28 Songs, 2 Hours 24 Minutes

EDITORS’ NOTES

At the end of the '70s, Marvin Gaye was determined to record an upbeat party album as a means of recovering fans who were alienated by the insularity and pain of Here, My Dear. But as much as Gaye might have wanted to record a straightforward disco album, he simply wasn’t that kind of artist. A world apart from the mechanized rhythms of the era, “Love Party,” “Funk Me” and “Heavy Love Affair” are every bit as lush and finely woven as Here, My Dear and I Want You. And even as Marvin attempted to uplift his tone, the desolation of his previous works permeates these pieces. “Far Cry,” “Love Me Now or Love Me Later” and “Life Is for Learning” are dark, volatile, and deeply lustful — they belong to a field of insular, post-Nixon blues that includes not only Here, My Dear, but Sly Stone’s Small Talk and Curtis Mayfield’s There’s No Place Like America Today. The album’s ominous undertone is underscored by its title, drawn from a lyric that asks if Armageddon will come “in our lifetime.” The tension between Gaye’s commercial aspirations and his personal reality is what makes this album essential.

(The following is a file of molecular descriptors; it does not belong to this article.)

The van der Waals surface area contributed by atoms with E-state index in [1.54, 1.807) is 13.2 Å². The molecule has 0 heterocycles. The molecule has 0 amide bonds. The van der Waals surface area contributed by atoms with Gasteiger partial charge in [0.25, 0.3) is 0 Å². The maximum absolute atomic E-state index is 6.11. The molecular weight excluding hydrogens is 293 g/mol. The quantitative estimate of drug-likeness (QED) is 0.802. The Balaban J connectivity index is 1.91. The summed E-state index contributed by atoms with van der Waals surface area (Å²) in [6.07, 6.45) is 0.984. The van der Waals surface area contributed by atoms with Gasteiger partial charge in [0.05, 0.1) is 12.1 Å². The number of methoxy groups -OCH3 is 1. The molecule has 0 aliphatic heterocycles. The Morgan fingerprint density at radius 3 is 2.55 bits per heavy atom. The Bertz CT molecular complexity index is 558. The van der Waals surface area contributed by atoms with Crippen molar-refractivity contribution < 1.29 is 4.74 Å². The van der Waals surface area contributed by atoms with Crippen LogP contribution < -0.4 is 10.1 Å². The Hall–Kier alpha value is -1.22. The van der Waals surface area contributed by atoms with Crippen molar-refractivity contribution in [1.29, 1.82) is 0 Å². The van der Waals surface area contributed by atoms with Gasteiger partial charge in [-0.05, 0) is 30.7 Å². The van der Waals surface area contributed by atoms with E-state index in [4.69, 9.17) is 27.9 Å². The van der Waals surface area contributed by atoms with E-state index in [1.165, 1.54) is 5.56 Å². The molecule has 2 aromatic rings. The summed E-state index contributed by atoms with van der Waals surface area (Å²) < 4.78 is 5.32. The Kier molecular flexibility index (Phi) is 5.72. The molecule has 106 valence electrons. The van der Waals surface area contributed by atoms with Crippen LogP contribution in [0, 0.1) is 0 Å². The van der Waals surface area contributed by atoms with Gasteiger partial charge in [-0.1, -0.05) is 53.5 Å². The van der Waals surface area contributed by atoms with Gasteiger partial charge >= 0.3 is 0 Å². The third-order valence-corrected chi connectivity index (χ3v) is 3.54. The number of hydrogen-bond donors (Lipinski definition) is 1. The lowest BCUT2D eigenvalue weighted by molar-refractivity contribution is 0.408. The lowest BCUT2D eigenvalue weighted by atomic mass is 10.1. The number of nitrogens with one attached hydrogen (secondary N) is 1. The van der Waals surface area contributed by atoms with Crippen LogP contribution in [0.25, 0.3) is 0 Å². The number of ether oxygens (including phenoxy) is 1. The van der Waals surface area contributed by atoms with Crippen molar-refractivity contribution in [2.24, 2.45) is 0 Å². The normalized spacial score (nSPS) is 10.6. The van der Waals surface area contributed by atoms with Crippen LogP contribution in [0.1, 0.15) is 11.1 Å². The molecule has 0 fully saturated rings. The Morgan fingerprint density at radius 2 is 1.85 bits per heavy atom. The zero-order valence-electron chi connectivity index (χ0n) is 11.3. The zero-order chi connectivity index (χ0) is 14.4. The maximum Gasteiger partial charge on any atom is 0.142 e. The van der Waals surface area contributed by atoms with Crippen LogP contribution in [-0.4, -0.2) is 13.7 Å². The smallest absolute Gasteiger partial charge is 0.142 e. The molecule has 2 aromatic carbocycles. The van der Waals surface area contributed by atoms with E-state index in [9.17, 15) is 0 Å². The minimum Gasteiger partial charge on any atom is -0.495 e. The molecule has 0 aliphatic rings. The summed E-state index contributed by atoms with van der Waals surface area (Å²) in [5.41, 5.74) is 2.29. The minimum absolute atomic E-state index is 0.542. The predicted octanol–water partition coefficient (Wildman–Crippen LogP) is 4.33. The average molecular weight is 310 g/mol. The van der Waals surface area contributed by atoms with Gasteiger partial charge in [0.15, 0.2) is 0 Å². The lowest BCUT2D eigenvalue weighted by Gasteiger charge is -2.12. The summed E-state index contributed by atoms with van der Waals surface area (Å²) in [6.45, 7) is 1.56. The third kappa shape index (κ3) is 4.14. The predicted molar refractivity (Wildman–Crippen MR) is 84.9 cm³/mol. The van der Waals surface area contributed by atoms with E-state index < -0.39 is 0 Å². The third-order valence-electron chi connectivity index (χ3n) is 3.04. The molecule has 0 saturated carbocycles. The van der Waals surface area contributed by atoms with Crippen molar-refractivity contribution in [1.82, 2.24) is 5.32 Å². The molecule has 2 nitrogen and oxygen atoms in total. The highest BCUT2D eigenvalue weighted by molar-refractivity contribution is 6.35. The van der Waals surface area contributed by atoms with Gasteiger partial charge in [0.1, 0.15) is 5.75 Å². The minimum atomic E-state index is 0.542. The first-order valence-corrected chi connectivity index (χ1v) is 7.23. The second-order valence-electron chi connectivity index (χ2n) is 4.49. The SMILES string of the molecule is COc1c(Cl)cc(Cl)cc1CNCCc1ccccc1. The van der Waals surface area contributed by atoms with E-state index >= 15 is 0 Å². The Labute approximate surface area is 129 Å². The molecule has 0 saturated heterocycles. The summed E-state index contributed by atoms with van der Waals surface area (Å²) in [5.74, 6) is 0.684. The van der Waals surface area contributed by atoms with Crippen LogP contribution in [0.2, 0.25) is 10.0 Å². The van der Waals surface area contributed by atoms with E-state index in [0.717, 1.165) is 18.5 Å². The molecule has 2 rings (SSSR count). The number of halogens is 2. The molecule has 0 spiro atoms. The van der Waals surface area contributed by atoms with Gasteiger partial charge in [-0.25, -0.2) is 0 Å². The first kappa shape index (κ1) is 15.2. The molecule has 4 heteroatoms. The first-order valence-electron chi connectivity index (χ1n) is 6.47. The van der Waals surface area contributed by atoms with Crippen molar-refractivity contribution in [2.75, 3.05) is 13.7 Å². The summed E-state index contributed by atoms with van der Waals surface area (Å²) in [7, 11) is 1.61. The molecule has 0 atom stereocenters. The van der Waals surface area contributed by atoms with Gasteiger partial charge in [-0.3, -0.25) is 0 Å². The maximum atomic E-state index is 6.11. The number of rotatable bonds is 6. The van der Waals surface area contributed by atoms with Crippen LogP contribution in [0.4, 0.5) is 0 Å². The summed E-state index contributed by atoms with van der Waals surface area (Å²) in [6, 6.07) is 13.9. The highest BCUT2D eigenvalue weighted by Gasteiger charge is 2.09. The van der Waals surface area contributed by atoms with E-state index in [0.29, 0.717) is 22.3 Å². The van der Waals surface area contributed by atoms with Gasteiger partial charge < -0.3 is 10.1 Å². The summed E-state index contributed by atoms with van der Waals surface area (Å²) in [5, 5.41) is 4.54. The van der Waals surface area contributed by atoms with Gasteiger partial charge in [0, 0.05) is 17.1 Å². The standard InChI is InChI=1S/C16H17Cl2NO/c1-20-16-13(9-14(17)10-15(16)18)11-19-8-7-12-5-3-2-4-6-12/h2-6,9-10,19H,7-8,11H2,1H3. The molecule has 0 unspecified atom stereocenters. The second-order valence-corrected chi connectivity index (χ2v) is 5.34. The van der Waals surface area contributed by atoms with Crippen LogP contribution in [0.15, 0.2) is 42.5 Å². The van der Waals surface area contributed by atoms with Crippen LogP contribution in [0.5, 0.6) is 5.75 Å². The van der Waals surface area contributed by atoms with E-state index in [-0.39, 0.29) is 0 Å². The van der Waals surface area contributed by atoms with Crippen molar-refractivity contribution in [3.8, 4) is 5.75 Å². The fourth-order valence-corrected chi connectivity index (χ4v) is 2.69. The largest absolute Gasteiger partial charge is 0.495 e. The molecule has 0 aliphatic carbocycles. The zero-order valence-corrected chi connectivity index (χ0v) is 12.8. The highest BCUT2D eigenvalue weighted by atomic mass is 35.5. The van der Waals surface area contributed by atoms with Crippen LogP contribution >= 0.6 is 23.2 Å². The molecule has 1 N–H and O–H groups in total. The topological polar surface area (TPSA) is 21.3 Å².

EDITORS’ NOTES

At the end of the '70s, Marvin Gaye was determined to record an upbeat party album as a means of recovering fans who were alienated by the insularity and pain of Here, My Dear. But as much as Gaye might have wanted to record a straightforward disco album, he simply wasn’t that kind of artist. A world apart from the mechanized rhythms of the era, “Love Party,” “Funk Me” and “Heavy Love Affair” are every bit as lush and finely woven as Here, My Dear and I Want You. And even as Marvin attempted to uplift his tone, the desolation of his previous works permeates these pieces. “Far Cry,” “Love Me Now or Love Me Later” and “Life Is for Learning” are dark, volatile, and deeply lustful — they belong to a field of insular, post-Nixon blues that includes not only Here, My Dear, but Sly Stone’s Small Talk and Curtis Mayfield’s There’s No Place Like America Today. The album’s ominous undertone is underscored by its title, drawn from a lyric that asks if Armageddon will come “in our lifetime.” The tension between Gaye’s commercial aspirations and his personal reality is what makes this album essential.

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